/ Health

The CMA must widen its investigation into care homes

Care homes

We’ve been investigating care home websites and contracts. We weren’t happy with what we found. Many providers weren’t upfront about charges, and some could be breaching consumer protection laws with unfair terms.

Last month, the Competition and Markets Authority (CMA) published its mid-year update of its year-long market study into the care homes market, and its findings were bleak.

But we weren’t surprised because during this time we’d been doing our own investigations into care homes. For months, people have been telling us their stories about the troubles they’ve faced while dealing with care homes, either for themselves or on behalf of a loved one.

Lacking information

While it certainly isn’t the case for everyone, many people told us that going into a care home or having to find care for a relative can be an emotional and stressful time. At these times, It’s unlikely you’d be thinking about ‘shopping around for the best deal’, but rather the most appropriate care setting.

And yet our investigations found that during a time when you need vital information to make these important decisions, such as the cost of rooms, how many staff will be available at any one point, or what the visiting rights are for family and friends, care home providers are making it needlessly difficult to find out these details.

And on analysing the small sample of care home contracts we were eventually able to get our hands on (even these were a struggle to find), we found a number of terms and conditions that could be potentially breaching consumer protection laws.

Unfair terms

The CMA has already opened up a consumer protection case to investigate whether care home providers really are breaching consumer law. But we’ve heard about the traumatic impact unfair contracts can have on people, often when they’re at their most vulnerable.

One relative of a care home resident told us:

’…the contract that we signed said that at whatever point in the month a resident dies, there will be no refund for the rest of that month. Even though we were prepared to fully clear his room that day, we never received a penny back. Upset from just losing Dad, I was not in a fit state to challenge​ this.’

Another said:

‘I paid for 1:1 care but within 24 hours I was asked to remove my husband as they could not cope with him. I had asked what would happen if they couldn’t cope and they just said, ‘Don’t worry about that’. I was not informed I may have to remove him. My GP and social services told me to report them to the Care Quality Commission as they did not give him a chance and they should not have asked me to remove him.’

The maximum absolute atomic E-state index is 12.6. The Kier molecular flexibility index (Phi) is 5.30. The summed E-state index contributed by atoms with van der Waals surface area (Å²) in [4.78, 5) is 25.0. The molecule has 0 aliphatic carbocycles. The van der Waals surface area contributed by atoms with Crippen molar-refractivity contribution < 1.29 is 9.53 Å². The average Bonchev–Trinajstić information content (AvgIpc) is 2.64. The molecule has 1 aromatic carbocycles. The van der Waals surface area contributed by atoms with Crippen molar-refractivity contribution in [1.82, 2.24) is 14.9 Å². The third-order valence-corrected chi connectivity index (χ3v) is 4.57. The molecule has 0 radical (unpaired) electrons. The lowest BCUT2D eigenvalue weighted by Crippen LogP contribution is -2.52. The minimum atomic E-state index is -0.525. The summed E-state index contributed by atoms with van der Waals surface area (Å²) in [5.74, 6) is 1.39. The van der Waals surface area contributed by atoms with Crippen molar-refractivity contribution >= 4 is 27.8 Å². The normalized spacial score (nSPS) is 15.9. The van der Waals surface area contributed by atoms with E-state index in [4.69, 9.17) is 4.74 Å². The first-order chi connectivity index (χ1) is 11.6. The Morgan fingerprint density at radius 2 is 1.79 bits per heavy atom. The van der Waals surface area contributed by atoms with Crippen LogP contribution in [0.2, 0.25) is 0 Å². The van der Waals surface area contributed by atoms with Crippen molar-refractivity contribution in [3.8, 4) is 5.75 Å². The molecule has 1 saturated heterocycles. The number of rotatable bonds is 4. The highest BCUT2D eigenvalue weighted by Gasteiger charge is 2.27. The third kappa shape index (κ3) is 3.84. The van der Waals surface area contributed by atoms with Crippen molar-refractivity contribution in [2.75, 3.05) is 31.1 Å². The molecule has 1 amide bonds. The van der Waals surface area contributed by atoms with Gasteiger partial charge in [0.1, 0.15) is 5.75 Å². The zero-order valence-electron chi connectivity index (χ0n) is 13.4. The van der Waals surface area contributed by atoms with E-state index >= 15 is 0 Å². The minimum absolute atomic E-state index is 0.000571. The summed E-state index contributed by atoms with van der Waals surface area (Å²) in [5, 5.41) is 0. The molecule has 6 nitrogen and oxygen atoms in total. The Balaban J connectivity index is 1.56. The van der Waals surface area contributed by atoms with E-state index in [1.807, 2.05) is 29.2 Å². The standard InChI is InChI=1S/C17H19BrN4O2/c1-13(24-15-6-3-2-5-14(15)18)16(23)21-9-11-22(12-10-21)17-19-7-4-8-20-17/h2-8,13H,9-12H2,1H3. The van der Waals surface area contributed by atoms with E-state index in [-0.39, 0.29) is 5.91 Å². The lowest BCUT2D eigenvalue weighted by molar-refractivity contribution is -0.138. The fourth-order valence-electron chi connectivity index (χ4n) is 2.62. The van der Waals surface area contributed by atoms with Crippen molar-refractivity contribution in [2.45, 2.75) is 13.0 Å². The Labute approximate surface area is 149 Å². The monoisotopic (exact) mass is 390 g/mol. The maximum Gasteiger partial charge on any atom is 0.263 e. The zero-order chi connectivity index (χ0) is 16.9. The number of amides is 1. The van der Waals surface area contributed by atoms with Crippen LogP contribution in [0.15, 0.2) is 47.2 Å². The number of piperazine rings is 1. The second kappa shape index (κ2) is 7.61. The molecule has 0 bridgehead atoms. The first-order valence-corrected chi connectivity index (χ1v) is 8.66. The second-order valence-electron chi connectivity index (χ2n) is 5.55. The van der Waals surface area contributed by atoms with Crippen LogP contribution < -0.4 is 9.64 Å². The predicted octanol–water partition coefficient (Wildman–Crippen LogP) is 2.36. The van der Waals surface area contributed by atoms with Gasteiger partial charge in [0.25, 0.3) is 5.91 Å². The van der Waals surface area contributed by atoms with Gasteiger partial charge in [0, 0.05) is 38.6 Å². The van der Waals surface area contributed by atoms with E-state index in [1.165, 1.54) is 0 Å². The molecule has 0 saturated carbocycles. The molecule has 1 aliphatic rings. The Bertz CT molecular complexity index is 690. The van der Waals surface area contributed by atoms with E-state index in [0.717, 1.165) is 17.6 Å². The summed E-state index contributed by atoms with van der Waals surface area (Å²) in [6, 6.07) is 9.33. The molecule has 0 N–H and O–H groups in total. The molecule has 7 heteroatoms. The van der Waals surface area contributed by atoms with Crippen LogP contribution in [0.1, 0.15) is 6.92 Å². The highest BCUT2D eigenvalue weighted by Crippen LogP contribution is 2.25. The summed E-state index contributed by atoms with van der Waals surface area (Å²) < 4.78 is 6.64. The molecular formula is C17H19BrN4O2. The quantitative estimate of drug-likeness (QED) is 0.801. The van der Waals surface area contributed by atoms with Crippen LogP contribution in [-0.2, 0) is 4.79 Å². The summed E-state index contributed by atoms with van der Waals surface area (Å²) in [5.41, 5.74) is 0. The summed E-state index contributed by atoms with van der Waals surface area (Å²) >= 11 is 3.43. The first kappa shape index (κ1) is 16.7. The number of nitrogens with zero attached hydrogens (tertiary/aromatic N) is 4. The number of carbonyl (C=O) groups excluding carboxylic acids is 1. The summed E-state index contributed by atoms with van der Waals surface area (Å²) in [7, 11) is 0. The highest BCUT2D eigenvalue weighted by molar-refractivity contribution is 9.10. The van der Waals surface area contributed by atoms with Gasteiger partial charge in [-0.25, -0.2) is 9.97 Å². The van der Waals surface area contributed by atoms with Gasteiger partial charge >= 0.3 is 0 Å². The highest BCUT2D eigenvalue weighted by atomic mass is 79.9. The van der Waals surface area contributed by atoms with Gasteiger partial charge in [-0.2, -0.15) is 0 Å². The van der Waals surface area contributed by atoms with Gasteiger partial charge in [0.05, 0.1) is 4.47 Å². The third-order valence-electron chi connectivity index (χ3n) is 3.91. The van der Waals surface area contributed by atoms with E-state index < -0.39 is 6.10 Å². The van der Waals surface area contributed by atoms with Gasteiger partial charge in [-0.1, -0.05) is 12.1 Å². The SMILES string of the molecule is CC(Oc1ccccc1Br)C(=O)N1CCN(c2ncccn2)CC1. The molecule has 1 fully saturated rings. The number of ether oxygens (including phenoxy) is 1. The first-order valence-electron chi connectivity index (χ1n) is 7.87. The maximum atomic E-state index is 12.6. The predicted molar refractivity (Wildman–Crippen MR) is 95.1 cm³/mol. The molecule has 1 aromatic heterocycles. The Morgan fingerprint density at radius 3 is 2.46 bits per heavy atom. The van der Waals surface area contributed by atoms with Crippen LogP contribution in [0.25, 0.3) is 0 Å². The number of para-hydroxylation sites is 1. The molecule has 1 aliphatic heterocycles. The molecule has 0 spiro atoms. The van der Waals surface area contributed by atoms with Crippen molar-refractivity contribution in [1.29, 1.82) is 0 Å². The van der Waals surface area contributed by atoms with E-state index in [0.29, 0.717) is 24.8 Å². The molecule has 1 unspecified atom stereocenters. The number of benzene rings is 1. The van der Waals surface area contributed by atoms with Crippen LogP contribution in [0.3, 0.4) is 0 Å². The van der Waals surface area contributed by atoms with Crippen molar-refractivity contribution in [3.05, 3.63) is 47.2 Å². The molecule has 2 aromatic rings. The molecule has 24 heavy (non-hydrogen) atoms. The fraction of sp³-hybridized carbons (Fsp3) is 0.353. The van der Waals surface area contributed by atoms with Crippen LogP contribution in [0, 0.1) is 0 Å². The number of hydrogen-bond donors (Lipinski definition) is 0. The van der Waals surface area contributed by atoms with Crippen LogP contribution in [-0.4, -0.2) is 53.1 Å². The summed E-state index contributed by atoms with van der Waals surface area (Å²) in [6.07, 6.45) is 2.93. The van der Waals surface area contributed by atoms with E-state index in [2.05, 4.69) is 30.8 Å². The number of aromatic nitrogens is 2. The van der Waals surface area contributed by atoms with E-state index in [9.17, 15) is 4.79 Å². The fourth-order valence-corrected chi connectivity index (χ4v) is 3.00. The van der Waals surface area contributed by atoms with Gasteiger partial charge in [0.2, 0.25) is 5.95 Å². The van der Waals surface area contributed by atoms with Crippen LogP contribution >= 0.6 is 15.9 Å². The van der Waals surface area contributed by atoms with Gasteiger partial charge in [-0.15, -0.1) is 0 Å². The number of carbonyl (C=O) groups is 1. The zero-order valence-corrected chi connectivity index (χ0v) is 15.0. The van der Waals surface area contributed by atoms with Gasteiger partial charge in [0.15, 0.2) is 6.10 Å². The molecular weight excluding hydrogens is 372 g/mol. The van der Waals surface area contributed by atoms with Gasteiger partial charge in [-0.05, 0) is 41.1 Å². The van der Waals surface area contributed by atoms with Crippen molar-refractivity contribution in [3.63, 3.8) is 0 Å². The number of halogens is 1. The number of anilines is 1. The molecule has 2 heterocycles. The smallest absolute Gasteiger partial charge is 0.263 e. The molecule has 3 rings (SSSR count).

Stamping out poor practice

We’re pressing the CMA to widen its investigation and take action against providers breaching consumer protection laws to stamp out poor practice and ensure people entering the care setting are properly protected.

We will continue to feed in your experiences to inform the regulator’s work, which concludes at the end of the year, so please share your story with us using our care home reporting tool.

Comments
Guest
Sharron Howard says:
17 July 2017

My 25 year old step-granddaughter who had a learning disability was placed in a respite home in 2016 which was supposed to be a temporary measure but which lasted 12 months. This home’s website advertised that all rooms were en-suite. In fact, no rooms were en-suite. It had been inspected whilst our granddaughter lived there, by the CQC and was found to be “in need of improvement”, and in breach of its licence by having 7 residents when licenced for 5. In fact in the whole 12 months nothing improved. There was no lock on our granddaughters bedroom door and she had her possessions stolen on more than 1 occassion and she had no privacy. There were only 2 bathrooms which were shared by both sexes. I of the bathrooms was out of action for several weeks. Our granddaughter was poorly fed, dirty and unkempt and we had to remove her back to our care as we had no faith in the home’s ability to care for her adequately after her major surgery. I complained to the CQC but they said they only make recommendations and it was up to the Local Authority to take action. As far as I am aware, the local authority took no action and the home remained in breach of its licence for several months after the inspection. Thus flouting any recommendations by the Inspectors.

Guest
Roger Partridge says:
17 July 2017

This story above doesn’t sound good. But I can only report good experiences when my mother lived in a home for the last 6 years of her life. Despite deteriorating quickly with dementia in her last 3 years (she died at 96) we thought the staff were excellent with her. No doubt there may have been times when not everything was 100% perfect but she became extremely challenging in her behaviour and on the whole we felt the staff did really well with her. And she wasn’t the most difficult! The staff had some very difficult old people to contend with.
The example given of payment of fees 2 weeks after a family member had died I thought was pedantic. Personally I would have accepted 2 weeks. I wouldn’t have accepted much longer and certainly no longer than a month. There must be a reasonable middle ground. I guess these periods must be defined in the original agreement but its often something that isn’t top of the list to clarify; I know we didn’t and we didn’t know what the final bill would be when Mum died. All I can remember is that it all seemed reasonable to us.

Guest
Norman Taylor says:
19 July 2017